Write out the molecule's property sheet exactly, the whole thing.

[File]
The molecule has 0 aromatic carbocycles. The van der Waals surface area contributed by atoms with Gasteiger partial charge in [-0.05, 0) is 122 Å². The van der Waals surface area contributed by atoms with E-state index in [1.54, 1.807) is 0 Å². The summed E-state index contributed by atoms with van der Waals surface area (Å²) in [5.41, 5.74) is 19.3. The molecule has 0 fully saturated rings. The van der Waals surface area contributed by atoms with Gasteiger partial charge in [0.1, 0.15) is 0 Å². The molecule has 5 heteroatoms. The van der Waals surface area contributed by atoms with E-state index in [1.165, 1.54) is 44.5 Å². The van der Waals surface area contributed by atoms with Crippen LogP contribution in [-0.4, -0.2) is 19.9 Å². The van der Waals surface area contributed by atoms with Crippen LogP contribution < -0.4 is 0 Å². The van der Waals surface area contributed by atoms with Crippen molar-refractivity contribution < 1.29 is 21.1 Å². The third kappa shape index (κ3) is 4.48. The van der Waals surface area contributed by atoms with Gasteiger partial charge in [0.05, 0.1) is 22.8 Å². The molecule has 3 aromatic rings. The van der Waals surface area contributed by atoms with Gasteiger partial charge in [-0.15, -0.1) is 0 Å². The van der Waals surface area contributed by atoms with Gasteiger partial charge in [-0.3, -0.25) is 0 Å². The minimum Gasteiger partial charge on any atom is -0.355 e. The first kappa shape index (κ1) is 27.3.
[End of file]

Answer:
The molecule has 0 aromatic carbocycles. The van der Waals surface area contributed by atoms with Gasteiger partial charge in [-0.05, 0) is 122 Å². The van der Waals surface area contributed by atoms with E-state index in [1.54, 1.807) is 0 Å². The summed E-state index contributed by atoms with van der Waals surface area (Å²) in [5.41, 5.74) is 19.3. The molecule has 0 fully saturated rings. The van der Waals surface area contributed by atoms with Gasteiger partial charge in [0.1, 0.15) is 0 Å². The molecule has 5 heteroatoms. The van der Waals surface area contributed by atoms with E-state index in [1.165, 1.54) is 44.5 Å². The van der Waals surface area contributed by atoms with Crippen LogP contribution in [-0.4, -0.2) is 19.9 Å². The van der Waals surface area contributed by atoms with Crippen LogP contribution < -0.4 is 0 Å². The van der Waals surface area contributed by atoms with Crippen molar-refractivity contribution < 1.29 is 21.1 Å². The third kappa shape index (κ3) is 4.48. The van der Waals surface area contributed by atoms with Gasteiger partial charge in [0.05, 0.1) is 22.8 Å². The molecule has 3 aromatic rings. The van der Waals surface area contributed by atoms with Gasteiger partial charge in [-0.15, -0.1) is 0 Å². The van der Waals surface area contributed by atoms with Gasteiger partial charge in [-0.3, -0.25) is 0 Å². The minimum Gasteiger partial charge on any atom is -0.355 e. The first kappa shape index (κ1) is 27.3.